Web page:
Improve trained models with annotations

I am currently writing my master thesis on Named Entity Recognition, and I am using prodigy to see if I can improve the results obtained from spaCy. My dataset contains 50 reports of different Financial Institutions from the last 6 years. Each document in average has 580 pages. I have annotated 5 of the reports presented in the dataset using the recipe ner.teach.

I have divided the annotations in different datasets so I can observe the effect of the annotations in each experiment. In the first experiment I have used at maximum 100 annotations for each label. For the 2nd experiments 200 annotations for each label, and so on until the antepenultimate experiment. The penultimate experiment is where I train a model with word vectors (en_core_web_lg). The last one I trained a model with word vectors and pretrained tok2vec weights.

To test these models that I trained, I have selected a small portion of one of the reports which contained around 100 entities. In the first experiment I run the spacy model without using prodigy (without any annotation) and I get 61 entities returned. The results of the models created with the annotations are worse than using the model of spacy without any annotation. The precision of the results gets better but the recall is worst which means that I lose too many entities. I would like some help to improve the results or some suggestion in something that I can be doing wrong.

suporte prodigy

Thanks in advance for any help you can provide.

Hi! Can you share some more details on how exactly you trained your model and what's in the annotations? Are you updating the model with examples of all entity types or only selected ones? Are you adding new entity types? Is it possible that the model is overfitting on the next examples and forgetting previously correct predictions?

The models were trained using the train recipe of prodigy, the based model were either the en_core_web_sm or the en vectors web lg. The annotations are either manual (ner.manual) or binary using the recipe ner.teach. I have annotations for most entities, not every. I added a one new entity type.

I do not understand how I am loosing entities that were correct in the based model.
Also i would like to know if the training is cumulative, this is if the train improves the base model.

Which version of Prodigy are you using, and are you training from both manual and binary annotations combined? The latest version using spaCy v3 (Prodigy v1.11+) should support mixing manual and binary data and treat the examples accordingly – for instance, if you're updating from manual annotations, you want to consider all unannotated tokens as "not an entity", but if you're updating from binary annotations, you want to consider all unannotated tokens as unknown.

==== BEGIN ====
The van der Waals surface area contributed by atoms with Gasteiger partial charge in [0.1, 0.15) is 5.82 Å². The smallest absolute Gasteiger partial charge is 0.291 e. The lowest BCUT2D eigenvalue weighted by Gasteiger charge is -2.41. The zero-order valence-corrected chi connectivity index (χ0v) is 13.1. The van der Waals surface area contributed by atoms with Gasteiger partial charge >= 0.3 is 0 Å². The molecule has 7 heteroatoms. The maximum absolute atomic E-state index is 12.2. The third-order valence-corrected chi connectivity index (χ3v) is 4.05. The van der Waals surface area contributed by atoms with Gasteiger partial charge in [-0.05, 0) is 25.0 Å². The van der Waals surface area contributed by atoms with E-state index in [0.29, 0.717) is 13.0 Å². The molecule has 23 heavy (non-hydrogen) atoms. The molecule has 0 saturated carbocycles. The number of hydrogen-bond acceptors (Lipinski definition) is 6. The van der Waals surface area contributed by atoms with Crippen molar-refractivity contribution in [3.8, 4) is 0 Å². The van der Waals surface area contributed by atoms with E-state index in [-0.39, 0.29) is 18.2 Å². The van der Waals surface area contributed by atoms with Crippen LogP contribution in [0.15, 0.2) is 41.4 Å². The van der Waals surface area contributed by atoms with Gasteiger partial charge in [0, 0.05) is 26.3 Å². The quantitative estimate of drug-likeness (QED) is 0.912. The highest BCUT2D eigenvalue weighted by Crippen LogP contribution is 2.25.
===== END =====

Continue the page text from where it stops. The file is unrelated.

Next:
So one possible explanation for what you're seeing in the results is that your model was updated from binary annotations with all unannotated tokens interpreted as "outside an entity". So the model learned that all binary examples only included an entity for

If you're using Prodigy v1.10 or lower, you'd have to run two separate training experiments: one with --binary and one without (using the manual examples). If you're using v1.11., could you share the training command you ran?

Also, how did you perform the evaluation? Did you use the figures returned by the train command, or did you run a separate evaluation? Did you use a dedicated evaluation set?

This is a pretty common effect you see in machine learning and NLP more generally if your model is overfitting on new examples. It's also sometimes referred to as "catastrophic forgetting": if you're updating your model with new examples without "reminding it" of what it previously predicted correctly, it can end up "forgetting" what it previously predicted. To prevent this, you usually want to train with a mix of examples and labels, including examples of what the model previously predicted.

I'm not 100% sure I understand this question but if you're training from a base model, the existing weights will be updated. If you train from scratch, the model weights will be randomly initialized and updated from the examples. Training from a base model will always change its weights, ideally in a way that makes it better. But depending on the data and training setup, it's of course also possible to update the weights in a way that makes them perform worse on your evaluation data.